Water is pumped up to 5km underground where hotter rock temperatures heat the water before it is pumped back up to the surface to be converted into energy
UK's first geothermal shopping centre opens in London
21st January, 2011
A shopping centre in the heart of London’s City is setting the eco-standard for property developers with a geothermal heating and cooling system
Europe's largest ground source heat pump is up and running at the One New Change Shopping Centre, near St Paul’s Cathedral in London.
The centre’s heating and cooling system is situated in the basement, where a 60 km pipe network converts thermal heat from deep underground into a fluid medium such as air or a liquid, using a heat pump.
Although carbon emissions will be cut by an estimated 10 per cent, critics are concerned the technology is too costly to implement on a wide scale and fear it won’t last long (the estimated life expectancy of the heat pump is up to 50 years).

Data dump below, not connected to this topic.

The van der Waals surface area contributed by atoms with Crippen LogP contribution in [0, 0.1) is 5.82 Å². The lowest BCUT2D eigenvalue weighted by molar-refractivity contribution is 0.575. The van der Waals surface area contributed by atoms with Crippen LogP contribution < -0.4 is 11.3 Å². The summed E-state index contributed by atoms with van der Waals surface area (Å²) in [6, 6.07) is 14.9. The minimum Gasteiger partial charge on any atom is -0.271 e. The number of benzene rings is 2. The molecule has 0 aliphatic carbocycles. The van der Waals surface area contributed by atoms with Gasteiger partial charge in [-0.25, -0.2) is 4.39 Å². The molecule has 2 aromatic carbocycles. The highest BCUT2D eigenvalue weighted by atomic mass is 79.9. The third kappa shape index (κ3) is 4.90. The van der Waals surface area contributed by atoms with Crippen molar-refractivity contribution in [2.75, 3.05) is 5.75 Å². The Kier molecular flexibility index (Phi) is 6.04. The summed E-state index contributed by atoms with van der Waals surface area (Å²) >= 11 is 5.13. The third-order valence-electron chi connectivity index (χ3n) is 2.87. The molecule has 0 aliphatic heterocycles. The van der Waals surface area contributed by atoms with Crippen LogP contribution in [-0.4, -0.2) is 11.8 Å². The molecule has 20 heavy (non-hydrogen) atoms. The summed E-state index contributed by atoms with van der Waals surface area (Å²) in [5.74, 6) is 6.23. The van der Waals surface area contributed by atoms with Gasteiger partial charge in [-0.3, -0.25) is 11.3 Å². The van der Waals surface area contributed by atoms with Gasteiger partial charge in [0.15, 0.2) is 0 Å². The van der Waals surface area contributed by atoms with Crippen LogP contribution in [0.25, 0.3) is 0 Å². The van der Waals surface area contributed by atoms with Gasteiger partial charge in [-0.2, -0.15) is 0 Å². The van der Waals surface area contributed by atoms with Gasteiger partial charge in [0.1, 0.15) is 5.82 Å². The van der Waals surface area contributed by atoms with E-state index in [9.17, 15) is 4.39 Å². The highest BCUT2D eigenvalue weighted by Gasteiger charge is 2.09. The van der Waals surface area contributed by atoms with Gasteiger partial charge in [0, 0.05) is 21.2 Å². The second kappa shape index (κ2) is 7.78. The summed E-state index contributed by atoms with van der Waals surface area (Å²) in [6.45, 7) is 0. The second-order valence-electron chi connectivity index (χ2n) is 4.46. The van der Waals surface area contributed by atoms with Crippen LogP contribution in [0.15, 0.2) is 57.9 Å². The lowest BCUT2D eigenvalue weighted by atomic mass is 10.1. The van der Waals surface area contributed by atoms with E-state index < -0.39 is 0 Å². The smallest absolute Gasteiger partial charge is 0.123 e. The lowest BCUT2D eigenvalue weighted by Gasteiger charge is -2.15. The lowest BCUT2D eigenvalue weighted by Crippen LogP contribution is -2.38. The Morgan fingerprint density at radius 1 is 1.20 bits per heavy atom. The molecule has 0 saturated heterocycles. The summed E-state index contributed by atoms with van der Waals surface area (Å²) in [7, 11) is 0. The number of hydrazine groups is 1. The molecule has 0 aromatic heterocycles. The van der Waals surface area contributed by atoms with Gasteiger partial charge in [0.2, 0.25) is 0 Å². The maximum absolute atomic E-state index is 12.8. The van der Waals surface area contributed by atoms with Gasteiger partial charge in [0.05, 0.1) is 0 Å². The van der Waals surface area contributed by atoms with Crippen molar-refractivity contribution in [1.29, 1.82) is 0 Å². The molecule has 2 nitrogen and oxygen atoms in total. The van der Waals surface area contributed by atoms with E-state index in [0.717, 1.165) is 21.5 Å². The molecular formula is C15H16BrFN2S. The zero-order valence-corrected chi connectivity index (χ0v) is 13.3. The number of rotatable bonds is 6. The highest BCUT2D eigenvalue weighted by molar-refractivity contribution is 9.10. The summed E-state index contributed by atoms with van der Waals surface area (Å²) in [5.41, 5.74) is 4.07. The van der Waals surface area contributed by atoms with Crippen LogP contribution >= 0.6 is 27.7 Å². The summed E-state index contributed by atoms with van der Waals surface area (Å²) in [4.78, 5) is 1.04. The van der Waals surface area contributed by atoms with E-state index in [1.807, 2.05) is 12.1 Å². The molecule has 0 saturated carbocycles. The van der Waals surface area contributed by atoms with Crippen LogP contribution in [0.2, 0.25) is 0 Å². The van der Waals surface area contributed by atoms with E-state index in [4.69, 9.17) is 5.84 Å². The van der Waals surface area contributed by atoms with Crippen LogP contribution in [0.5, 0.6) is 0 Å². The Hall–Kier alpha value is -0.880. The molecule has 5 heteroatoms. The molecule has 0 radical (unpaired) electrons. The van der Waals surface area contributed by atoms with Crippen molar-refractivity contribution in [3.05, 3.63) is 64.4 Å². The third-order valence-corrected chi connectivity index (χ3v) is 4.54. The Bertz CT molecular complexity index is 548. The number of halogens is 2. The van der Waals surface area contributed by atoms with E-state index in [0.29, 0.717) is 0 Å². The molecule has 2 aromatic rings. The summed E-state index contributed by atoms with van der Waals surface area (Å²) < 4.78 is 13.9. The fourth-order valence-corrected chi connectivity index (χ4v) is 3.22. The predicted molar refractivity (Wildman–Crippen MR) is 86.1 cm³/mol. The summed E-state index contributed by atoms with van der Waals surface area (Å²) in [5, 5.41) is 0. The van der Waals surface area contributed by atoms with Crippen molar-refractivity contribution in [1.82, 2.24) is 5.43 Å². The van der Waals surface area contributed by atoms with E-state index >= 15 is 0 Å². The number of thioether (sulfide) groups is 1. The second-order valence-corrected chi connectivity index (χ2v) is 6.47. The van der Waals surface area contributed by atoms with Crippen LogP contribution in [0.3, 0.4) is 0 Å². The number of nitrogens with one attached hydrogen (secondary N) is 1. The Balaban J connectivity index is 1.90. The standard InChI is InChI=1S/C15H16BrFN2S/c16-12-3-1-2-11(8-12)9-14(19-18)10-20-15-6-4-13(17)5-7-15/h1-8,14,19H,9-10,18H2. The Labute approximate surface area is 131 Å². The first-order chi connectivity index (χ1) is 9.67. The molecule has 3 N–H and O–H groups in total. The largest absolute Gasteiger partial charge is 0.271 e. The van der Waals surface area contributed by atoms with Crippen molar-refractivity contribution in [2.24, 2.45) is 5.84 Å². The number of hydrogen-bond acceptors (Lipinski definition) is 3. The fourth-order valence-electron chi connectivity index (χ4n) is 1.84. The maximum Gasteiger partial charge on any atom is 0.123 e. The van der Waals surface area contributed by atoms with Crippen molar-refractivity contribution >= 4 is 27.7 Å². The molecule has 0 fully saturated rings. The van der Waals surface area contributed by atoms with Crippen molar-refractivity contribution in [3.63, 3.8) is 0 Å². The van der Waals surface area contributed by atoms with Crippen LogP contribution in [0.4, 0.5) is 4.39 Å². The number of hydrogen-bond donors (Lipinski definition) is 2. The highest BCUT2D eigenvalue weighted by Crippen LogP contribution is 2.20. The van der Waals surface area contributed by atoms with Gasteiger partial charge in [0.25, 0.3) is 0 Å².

Land Securities PLC, who built the centre, said the total development cost of £540m was justified because geothermal investment will save up to £300,000 a year in energy bills.
‘The renewable energy system will deliver carbon reductions, cost savings and a comfortable work environment, making it a truly sustainable building for the future,' said Patrick Sheriff from Geothermal International, who designed the system.
Interest in geothermal applications more widely is still low in the UK although a first commercial power plant could be up and running by 2013. Engineers are drilling a 4.5km deep borehole this year at a site near Redruth in Cornwall where there is known to be huge potential for generating heat. A further site at the Eden Project is also being investigated.
Geothermal projects get funding boost
Two power plants in Cornwall could be producing renewable heat and electricity for the local community as early as 2013
Drilling to begin for Cornwall geothermal power plant in 2011
Planning approval for attempts at the first commercial geothermal power plant in Cornwall could see renewable heat and electricity being generated as early as 2013
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